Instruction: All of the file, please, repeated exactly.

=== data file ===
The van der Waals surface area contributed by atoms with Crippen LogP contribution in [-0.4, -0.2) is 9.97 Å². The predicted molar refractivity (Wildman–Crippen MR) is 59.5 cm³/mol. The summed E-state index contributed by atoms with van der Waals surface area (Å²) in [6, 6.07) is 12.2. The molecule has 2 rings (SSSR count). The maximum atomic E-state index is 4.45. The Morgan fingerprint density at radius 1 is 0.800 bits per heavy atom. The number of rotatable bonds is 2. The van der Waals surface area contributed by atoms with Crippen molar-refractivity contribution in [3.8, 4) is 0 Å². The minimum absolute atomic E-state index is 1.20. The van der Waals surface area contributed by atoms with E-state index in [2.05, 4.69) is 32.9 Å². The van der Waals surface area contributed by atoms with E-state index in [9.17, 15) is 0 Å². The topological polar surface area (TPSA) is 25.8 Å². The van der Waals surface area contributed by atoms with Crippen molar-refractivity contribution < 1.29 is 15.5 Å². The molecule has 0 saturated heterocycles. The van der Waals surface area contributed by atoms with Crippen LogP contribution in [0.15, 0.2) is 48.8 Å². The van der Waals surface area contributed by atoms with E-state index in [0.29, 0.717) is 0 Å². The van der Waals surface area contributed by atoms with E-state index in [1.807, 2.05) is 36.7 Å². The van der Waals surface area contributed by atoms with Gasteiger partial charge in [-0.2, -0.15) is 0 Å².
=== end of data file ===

The van der Waals surface area contributed by atoms with Crippen LogP contribution in [-0.4, -0.2) is 9.97 Å². The predicted molar refractivity (Wildman–Crippen MR) is 59.5 cm³/mol. The summed E-state index contributed by atoms with van der Waals surface area (Å²) in [6, 6.07) is 12.2. The molecule has 2 rings (SSSR count). The maximum atomic E-state index is 4.45. The Morgan fingerprint density at radius 1 is 0.800 bits per heavy atom. The number of rotatable bonds is 2. The van der Waals surface area contributed by atoms with Crippen molar-refractivity contribution in [3.8, 4) is 0 Å². The minimum absolute atomic E-state index is 1.20. The van der Waals surface area contributed by atoms with E-state index in [2.05, 4.69) is 32.9 Å². The van der Waals surface area contributed by atoms with E-state index in [9.17, 15) is 0 Å². The topological polar surface area (TPSA) is 25.8 Å². The van der Waals surface area contributed by atoms with Crippen molar-refractivity contribution < 1.29 is 15.5 Å². The molecule has 0 saturated heterocycles. The van der Waals surface area contributed by atoms with Crippen LogP contribution in [0.15, 0.2) is 48.8 Å². The van der Waals surface area contributed by atoms with E-state index in [0.29, 0.717) is 0 Å². The van der Waals surface area contributed by atoms with E-state index in [1.807, 2.05) is 36.7 Å². The van der Waals surface area contributed by atoms with Gasteiger partial charge in [-0.2, -0.15) is 0 Å².